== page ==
Dental surgeons have developed a revolutionary implant procedure using an electrical transmitter to speed up the waiting time before a new tooth can be fitted.
Dental implants are fitted in two stages, starting with inserting a screw to hold the tooth in the jawbone. Patients then have to wait up to nine months for the bone to ‘integrate’ with the metal screw before a tooth can be fitted on to it.
But by using electromagnetic transmitters at the end of the screw, the new implant procedure can speed up the integration process by between 40 and 70 per cent, according to its originators.
The device, invented by Israeli company Magdent, is approved in the EU, and is due to be marketed to UK dentists early next year.
Electromagnetic fields are already used by surgeons to heal complicated bone fractures because they encourage the creation of bone-building cells.
Magdent says its MED (miniaturised electronic device) makes bone grow faster and more densely by transmitting an electromagnetic field into the implant and surrounding bone graft.
The company claims the new technology has significant potential for patients who were previously considered to be risky dental implant candidates because of poor bone quality due to osteoporosis or cancer treatments that weaken bone strength.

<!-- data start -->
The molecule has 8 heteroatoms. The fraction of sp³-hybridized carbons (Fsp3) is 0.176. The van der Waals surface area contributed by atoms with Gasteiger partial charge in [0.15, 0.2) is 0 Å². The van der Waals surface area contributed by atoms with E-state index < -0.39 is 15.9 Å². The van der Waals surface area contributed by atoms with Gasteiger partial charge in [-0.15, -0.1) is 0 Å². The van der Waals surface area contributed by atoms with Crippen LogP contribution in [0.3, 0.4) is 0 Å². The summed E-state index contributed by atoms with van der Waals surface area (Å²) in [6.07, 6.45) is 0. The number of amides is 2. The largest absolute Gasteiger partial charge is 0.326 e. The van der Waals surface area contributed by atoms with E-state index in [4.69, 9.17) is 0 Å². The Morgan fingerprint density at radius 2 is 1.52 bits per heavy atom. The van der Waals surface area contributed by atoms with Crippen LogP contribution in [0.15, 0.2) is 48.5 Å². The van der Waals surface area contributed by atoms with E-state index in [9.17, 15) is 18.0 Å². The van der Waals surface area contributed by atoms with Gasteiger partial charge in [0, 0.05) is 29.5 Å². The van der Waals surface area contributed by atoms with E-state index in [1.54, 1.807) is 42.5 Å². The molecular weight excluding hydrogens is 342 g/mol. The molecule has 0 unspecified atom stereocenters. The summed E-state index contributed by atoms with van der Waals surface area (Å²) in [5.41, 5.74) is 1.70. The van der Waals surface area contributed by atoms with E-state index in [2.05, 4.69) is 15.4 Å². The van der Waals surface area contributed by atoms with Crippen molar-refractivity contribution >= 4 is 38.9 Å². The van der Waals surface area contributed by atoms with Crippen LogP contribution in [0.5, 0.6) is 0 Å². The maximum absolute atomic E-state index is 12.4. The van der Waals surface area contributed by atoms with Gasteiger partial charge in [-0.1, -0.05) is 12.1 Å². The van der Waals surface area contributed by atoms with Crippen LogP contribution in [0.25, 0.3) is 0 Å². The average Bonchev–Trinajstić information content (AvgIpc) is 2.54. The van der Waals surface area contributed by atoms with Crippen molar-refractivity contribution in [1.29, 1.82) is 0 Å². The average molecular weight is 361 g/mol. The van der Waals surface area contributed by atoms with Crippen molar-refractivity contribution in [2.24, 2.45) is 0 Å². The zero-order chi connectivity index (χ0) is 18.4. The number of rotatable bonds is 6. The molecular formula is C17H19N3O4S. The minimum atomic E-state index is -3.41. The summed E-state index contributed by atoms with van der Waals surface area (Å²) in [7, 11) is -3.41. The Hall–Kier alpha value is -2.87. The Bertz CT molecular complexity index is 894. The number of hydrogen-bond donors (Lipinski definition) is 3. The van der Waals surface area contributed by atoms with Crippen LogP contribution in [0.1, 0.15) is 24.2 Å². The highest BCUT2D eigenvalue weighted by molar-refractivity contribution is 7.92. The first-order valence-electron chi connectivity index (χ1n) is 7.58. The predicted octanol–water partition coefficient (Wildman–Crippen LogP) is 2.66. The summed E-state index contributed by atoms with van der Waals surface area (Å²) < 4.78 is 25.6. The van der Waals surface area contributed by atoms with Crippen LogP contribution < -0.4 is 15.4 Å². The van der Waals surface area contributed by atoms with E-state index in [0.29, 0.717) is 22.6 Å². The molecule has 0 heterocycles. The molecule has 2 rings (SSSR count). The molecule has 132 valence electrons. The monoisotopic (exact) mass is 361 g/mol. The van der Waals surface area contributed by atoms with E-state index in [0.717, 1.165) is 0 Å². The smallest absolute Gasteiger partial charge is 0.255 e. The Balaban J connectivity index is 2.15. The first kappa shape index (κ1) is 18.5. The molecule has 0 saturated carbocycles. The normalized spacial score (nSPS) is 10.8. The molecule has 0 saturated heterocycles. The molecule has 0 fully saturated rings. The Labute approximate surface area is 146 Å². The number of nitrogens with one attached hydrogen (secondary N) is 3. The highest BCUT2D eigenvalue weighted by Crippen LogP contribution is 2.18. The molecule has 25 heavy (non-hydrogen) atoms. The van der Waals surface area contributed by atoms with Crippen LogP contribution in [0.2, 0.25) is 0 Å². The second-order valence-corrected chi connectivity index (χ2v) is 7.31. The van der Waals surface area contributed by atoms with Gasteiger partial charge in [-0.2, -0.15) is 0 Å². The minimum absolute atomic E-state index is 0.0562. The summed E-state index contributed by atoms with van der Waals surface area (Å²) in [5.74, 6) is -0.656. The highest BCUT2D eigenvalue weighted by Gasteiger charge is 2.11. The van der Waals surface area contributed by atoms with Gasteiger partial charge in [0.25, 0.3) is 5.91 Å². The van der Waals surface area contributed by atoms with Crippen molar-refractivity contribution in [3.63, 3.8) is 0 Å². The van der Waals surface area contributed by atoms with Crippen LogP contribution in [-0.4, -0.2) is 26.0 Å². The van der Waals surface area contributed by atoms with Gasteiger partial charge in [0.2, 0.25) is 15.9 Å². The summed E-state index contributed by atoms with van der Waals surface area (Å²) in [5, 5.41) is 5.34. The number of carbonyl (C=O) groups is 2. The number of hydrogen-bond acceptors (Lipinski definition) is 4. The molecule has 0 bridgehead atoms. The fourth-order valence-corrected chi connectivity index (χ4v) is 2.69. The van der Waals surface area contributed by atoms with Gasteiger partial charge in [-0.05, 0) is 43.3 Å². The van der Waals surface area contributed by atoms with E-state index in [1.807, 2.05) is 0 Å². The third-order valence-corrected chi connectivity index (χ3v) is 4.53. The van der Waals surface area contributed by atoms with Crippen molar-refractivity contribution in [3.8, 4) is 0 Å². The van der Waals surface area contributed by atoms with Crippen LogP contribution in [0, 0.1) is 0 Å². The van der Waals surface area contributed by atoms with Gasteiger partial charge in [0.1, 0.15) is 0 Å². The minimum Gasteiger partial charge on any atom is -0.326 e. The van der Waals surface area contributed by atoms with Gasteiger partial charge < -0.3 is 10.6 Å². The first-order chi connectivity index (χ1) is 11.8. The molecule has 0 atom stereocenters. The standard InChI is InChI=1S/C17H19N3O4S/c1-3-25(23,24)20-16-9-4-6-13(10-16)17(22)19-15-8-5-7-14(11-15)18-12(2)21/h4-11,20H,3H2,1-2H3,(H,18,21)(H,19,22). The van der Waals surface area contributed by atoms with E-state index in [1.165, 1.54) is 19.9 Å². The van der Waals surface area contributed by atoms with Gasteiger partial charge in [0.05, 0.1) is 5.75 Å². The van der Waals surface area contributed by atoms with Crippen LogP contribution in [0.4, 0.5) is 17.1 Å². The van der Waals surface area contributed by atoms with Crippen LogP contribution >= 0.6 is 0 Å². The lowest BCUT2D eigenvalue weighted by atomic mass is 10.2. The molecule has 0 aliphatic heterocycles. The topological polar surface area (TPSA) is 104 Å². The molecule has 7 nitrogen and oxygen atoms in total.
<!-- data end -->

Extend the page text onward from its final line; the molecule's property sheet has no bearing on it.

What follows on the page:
Magdent boss Elad Yakobson explained: “All dental implants use titanium screws, and many companies have tried to accelerate osseointegration by changing the shape of the screw, but the differences are minor.
“Ours is the first innovation that lets the doctor actively influence the healing process. The MED creates stimulation from microelectronics inside the healing abutment and can help people whose jawbone was not considered good enough to take an implant.”
In addition to shortening the integration process and improving the quality of the bone by up to 40 per cent, MED may prove helpful in preventing or treating peri-implantitis, an infection that can occur around the dental implant after the procedure, as electromagnetic stimulation helps to kill bacteria.
The dental implant market is said to be worth about £2 billion a year in the US and Europe as patients search for the perfect look or to have missing teeth replaced.
Implants typically cost from £2,000 to £4,000 each and are available only privately, although the NHS may provide them for mouth cancer patients or those who have damaged their jaw in an accident.
The cost of using a transmitter on the titanium implant will push up the price of treatment to the patient by about £50 per tooth.
Dr. Andrew Dawood, a dentist and dental implant specialist in Harley Street, said: “This is fascinating technology. These days, people want everything done in a hurry, so patients may be willing to pay more to have the process speeded up.” – Martin Halle, The Mail